Like his other protagonists, his new hero, Paul Schumann, has a twisted sense of morality.
"He's a righteous hit man," Deaver tells The Early Show co-anchor Rene Syler. "He only kills other killers. Of course, he's the hero in the book and I want him to be a popular, well-liked kind of guy. I introduce a lot of layers of what I'd call moral ambiguity in it. All the Germans aren't bad. All the Americans aren't good. I try to create the sense of realism in the book."
Schumann is a killer by trade or in 1930s' jargon, a "button man" for the mob. He is caught by the Feds and given two options: assassinate Reinhardt Ernst, the mastermind behind the Nazi military buildup, in return for a full pardon, or life in prison.
The book took Deaver twice as long to write as his previous ones. "I got the idea a few years ago and I thought, this will be a fun book to write," he says. "Well, when you go back in time, you've got to get all your details 100 percent right. So I did basically two years of research on this book."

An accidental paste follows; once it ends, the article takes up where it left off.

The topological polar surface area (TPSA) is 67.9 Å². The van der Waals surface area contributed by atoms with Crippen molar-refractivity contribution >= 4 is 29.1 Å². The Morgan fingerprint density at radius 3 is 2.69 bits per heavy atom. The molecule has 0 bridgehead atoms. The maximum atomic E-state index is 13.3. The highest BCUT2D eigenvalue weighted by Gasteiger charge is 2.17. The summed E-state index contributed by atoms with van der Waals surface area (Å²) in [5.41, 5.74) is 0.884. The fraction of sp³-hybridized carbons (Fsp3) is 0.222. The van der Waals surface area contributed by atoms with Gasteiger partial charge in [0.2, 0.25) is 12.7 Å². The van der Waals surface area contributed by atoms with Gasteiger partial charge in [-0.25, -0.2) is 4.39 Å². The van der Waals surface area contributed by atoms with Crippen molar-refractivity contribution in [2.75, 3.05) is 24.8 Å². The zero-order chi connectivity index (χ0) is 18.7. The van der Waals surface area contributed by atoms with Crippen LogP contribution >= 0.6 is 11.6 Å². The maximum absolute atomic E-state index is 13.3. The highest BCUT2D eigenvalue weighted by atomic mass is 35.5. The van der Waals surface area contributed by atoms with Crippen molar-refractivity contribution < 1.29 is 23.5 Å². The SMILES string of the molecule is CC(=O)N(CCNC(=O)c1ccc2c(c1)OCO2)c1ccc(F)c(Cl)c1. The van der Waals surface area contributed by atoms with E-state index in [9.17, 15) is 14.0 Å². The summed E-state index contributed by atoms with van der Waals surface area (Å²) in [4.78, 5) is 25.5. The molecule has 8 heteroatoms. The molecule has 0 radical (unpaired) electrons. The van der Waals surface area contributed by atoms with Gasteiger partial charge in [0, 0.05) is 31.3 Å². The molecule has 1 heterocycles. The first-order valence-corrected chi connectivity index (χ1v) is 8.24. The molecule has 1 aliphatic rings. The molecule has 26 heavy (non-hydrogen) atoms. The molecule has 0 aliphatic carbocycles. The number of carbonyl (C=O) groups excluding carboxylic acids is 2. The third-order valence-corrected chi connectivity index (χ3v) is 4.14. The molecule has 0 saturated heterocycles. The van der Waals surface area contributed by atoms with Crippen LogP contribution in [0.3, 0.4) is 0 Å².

It was the events of Sept. 11 that inspired him to add more realism into his work.
He explains, "I've done books about serial killers and homicidal kidnappers and so forth. I won't do them again. I thought my readers might enjoy a book that would institutionalize evil. The villain 'Garden of Beasts' is the entire Nazi regime. A little different from what I've written in the past."
And yet it allowed him to offer readers another suspenseful roller-coaster ride. He says, "'Garden of Beasts' is typical of my thrillers. It takes place over about 48 hours - lots of twists and turns, big surprise ending, and yet, another surprise ending, on the last two pages, yet another big whammy ending."
Deaver is best known for his Lincoln Rhymes books, including: "